physical education at the state level have
  • Higher dropout rates
  • Diminished academic achievement
  • Vinciullo and Bradley, 2009

Examples of Success from the Field
  • Importance of Recess
  • Time spent in recess appears to have a positive
    relationship or no relationship with childrens
    attention, concentration, and/or on-task
    classroom behavior.
  • Children were less fidgety, less listless, more
    focused, and more on task compared with when they
    did not have recess.
  • Pellegrini, Huberty, Jones, 1995 Raviv, Low,
  • Pollatschek, OHagan 1989 Sallis, McKenzi,
  • Kolody,Lewis, Marshall, Rosengard,1999
  • Jarret, Maxwell, Dickerson, Hoge, Davies,

Examples of Success from the Field
  • Nutrition, Physical Activity Tobacco
  • Healthy Maine Partnerships funded health
    coordinators and offered physical activity
    intramurals, improved nutrition education, and
    tobacco cessation.
  • Result
  • Decreased soda consumption
  • Higher physical activity
  • Reduction in tobacco use
  • OBrien, Polacsek, MacDonald, et al., 2010

Examples of Success from the Field
  • Healthy School Environment
  • A social development project in Seattle for
    grades one through six included training for
  • Students - cognitive social skills
  • Teachers - classroom management interactive
  • Parents - child behavior management
  • Result
  • Improved language, math, and reading
  • Improved study skills
  • Improved School attachment
  • ODonnell, Hawkins, et al.,1995

Examples of Success from the Field
  • Healthy School Environment
  • States with policies prohibiting harassment of
    students by fellow students and prevention of
    harassment at school were found to have
  • Higher test scores
  • Lower dropout rates
  • than states that have not implemented such
    health-promoting policies.
  • Vinciullo and Bradley, 2009

Examples of Success from the Field
  • Positive Bonding with the School
  • Students who report this bonding are
  • More likely to remain academically engaged
  • Less likely to be involved with misconduct at
    school or engage in activities that may put them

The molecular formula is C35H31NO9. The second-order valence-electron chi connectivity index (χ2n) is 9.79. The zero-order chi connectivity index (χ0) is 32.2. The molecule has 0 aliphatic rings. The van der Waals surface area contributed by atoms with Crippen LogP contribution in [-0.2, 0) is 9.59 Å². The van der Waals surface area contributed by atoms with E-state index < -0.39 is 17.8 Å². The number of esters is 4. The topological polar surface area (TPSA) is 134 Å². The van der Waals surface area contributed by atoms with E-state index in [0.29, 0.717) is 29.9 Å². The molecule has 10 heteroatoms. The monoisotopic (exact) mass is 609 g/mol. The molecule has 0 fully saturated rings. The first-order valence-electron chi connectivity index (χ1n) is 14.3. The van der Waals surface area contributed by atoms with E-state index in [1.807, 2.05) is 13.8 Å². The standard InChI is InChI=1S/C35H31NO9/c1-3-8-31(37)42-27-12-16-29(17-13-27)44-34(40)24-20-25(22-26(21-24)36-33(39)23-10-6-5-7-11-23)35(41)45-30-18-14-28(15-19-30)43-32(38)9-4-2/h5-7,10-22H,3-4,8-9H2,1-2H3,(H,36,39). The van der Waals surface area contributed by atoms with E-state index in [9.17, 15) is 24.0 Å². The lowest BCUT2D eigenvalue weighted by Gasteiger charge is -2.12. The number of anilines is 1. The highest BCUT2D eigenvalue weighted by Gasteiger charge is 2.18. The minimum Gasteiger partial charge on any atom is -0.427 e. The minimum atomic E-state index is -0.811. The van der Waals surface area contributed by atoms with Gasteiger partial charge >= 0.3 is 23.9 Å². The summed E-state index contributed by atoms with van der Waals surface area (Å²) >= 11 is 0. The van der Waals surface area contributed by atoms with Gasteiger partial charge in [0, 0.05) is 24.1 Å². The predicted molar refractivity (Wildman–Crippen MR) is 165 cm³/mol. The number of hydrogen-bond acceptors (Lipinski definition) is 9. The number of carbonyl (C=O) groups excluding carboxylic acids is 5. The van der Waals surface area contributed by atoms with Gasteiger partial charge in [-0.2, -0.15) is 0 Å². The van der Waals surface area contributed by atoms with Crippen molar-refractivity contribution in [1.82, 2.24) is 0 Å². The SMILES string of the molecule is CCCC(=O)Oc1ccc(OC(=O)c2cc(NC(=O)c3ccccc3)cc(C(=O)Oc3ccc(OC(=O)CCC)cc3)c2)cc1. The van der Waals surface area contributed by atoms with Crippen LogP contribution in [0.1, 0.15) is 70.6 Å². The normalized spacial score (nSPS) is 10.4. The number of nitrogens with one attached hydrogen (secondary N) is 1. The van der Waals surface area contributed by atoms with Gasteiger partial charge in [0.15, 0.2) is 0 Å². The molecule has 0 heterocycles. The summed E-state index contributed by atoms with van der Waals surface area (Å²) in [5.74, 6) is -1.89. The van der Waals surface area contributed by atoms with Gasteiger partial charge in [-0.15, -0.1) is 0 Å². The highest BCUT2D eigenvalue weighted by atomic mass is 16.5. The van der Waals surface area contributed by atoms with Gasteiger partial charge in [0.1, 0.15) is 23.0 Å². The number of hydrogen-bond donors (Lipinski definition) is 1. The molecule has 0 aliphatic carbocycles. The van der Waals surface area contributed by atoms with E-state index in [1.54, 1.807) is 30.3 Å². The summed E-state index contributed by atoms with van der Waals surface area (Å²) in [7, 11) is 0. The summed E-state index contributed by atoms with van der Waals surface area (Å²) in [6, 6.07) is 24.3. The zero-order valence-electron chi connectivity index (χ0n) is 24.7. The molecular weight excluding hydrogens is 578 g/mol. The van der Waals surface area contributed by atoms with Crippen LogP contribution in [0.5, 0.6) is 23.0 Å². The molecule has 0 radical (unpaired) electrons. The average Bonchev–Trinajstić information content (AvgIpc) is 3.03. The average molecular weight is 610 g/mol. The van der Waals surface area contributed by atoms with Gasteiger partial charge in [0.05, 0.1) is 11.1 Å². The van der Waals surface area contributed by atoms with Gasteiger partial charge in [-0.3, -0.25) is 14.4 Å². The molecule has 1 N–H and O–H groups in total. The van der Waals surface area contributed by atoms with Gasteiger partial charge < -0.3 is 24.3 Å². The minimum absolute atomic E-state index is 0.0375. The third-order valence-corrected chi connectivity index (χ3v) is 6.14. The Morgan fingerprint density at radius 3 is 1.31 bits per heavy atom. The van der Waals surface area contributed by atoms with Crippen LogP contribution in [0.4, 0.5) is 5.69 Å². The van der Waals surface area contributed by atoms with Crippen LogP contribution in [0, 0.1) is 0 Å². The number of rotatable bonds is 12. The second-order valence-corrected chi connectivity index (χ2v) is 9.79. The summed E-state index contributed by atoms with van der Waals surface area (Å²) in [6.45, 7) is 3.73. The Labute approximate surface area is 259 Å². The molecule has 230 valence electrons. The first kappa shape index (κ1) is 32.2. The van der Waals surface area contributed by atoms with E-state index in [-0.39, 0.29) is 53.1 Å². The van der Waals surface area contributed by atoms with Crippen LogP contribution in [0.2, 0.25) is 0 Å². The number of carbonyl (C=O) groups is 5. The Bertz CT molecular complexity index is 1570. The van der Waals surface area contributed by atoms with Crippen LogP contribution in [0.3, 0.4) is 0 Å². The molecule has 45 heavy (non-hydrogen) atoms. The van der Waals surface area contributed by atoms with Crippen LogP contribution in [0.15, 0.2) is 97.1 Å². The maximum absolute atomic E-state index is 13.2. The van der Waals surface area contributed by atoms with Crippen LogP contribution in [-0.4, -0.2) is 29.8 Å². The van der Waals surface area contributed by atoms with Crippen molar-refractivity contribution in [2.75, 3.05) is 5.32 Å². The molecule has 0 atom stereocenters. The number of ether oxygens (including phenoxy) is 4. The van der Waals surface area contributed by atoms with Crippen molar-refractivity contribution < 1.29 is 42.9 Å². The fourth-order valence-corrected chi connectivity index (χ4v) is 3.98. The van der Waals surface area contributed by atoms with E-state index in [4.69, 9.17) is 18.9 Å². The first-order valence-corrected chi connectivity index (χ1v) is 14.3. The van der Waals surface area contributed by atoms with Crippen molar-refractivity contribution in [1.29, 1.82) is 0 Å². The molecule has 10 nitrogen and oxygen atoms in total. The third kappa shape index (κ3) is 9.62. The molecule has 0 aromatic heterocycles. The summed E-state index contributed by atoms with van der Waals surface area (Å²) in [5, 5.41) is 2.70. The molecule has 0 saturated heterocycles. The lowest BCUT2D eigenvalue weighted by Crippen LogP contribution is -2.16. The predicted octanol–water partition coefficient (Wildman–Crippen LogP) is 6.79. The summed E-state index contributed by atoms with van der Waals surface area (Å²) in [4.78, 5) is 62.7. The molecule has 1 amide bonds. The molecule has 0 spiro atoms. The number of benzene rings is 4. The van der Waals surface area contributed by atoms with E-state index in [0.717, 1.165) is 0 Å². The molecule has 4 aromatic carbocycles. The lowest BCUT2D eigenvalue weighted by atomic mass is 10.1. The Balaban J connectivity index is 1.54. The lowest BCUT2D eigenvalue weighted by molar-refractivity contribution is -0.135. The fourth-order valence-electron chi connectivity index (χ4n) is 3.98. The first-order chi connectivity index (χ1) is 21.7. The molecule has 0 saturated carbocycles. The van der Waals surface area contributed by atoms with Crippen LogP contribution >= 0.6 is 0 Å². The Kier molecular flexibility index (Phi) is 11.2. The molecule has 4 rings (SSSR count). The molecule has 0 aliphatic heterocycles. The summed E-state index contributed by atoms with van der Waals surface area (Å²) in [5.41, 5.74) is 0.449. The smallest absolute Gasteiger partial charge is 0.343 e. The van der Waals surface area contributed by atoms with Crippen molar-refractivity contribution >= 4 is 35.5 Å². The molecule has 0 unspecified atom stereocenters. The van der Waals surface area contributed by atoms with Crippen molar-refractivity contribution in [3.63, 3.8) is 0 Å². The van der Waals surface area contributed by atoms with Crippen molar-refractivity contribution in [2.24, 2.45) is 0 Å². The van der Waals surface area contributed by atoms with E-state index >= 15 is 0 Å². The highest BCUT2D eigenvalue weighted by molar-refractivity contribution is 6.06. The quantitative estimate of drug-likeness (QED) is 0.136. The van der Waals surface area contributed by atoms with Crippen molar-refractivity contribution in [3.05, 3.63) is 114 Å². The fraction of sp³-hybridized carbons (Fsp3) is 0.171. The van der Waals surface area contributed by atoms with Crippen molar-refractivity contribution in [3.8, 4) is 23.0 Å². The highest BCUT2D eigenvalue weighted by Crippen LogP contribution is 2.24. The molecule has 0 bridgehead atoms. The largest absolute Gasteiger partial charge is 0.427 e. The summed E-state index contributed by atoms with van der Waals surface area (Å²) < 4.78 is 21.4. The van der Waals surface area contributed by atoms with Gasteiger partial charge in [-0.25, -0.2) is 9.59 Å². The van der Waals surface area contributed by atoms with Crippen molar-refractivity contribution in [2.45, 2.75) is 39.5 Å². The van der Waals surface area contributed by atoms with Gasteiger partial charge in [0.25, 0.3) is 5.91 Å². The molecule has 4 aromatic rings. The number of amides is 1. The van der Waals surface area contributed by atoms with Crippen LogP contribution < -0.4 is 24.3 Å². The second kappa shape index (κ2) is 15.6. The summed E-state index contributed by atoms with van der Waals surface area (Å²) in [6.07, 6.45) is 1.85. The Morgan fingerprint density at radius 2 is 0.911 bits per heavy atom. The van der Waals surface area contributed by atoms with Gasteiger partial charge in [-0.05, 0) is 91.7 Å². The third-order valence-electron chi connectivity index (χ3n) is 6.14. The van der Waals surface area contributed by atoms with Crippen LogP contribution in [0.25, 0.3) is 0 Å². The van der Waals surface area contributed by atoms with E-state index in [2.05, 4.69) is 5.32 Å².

at risk
  • -Blum Rinehart, 1997 Hawkins et al. 1992, 1999

Examples of Success from the Field
  • Health Education
  • States that taught health related topics at high
    school level and had someone oversee health
    education at individual school sites had students
  • Scored higher on advanced placement
  • Performed better academically
  • Were more likely to complete high school
  • Vinciullo and Bradley, 2009

Examples of Success from the Field
  • Staff Health Promotion
  • Worksite wellness programs have been shown to
    decrease absenteeism and improve productivity.
  • The evidence that healthier worksites create
    healthier, more productive employees can be
    extended to suggest that healthier schools may
    create healthier, more successful students.
  • Harris, Lichiello, Hannon 2009
  • Goetzel, Ozminkowski 2008

Something to Ponder
  • Think about the students in your school/community
  • What health behaviors compromise their ability to
    succeed academically?
  • Whats the impact on your school district?

Some common issues
  • Not enough sleep
  • Hungry, poor nutrition
  • Substance abuse problems
  • Tardiness to class because of smoking
  • Stressed-out
  • Afraid of violence
  • Family/peer problems that occupy their thinking
  • Sick, and dont have health care available

Assessing Your District
  • Turn to a partner
  • Look at the provided data
  • Discuss the implications of the data in light of
    previously discussed research
  • Blank template provided
  • Data available on CDE Data Quest
  • http//dq.cde.ca.gov/dataquest/

What often happens in schools
  • Health-impacting programs and activities are
  • No one is fully aware of what others are doing
  • Students health needs are unmet

What needs to happen . . .
  • Coordination of School Health Programs
  • A planned and coordinated school-based approach
    that is designed to enhance child and adolescent
  • A framework around which existing and future
    district- and school-level programs and services
    can be organized

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Coordinated School Health Programs
  • The Good News!
  • These components already exist in your
  • The Challenge
  • Coordinating these efforts

How Coordinated School Health Programs Benefits
  • Improved student learning
  • Decreased risky behaviors
  • Reduced drop out rates
  • Less absenteeism
  • Less fighting
  • Improved rates of physical activity

How Coordinated School Health Programs Help
  • Save money
  • Reduce duplication of services/programs
  • Reduce absenteeism (students and staff)
  • Improve student performance and test scores
  • Improve student classroom behavior
  • Improve staff morale
  • Support teacher teamwork
  • Avenue to increase family involvement

What it looks like
  • Multiple interventions exist
  • Policy
  • Instruction
  • Direct intervention
  • Environmental change
  • Role modeling
  • Social support
  • Peer instruction
  • Media

What it looks like
  • There is a system of coordination for activities
    that impact student health led by
  • School principal
  • School health coordinator
  • School health teams
  • District-level school/community team

The Principal is Key
  • A major key to the coordination and success of
    many CSH programs is the school principal.
  • Where plans have succeeded, the principal is a
    strong leader who promotes a spirit of teamwork.
  • Without the principals direction, the program
    will almost certainly not succeed.
  • Lessons From the Field, 2003, CDC

Four Key Processes
  • Communication
  • Cooperation
  • Coordination
  • Collaboration

(No Transcript)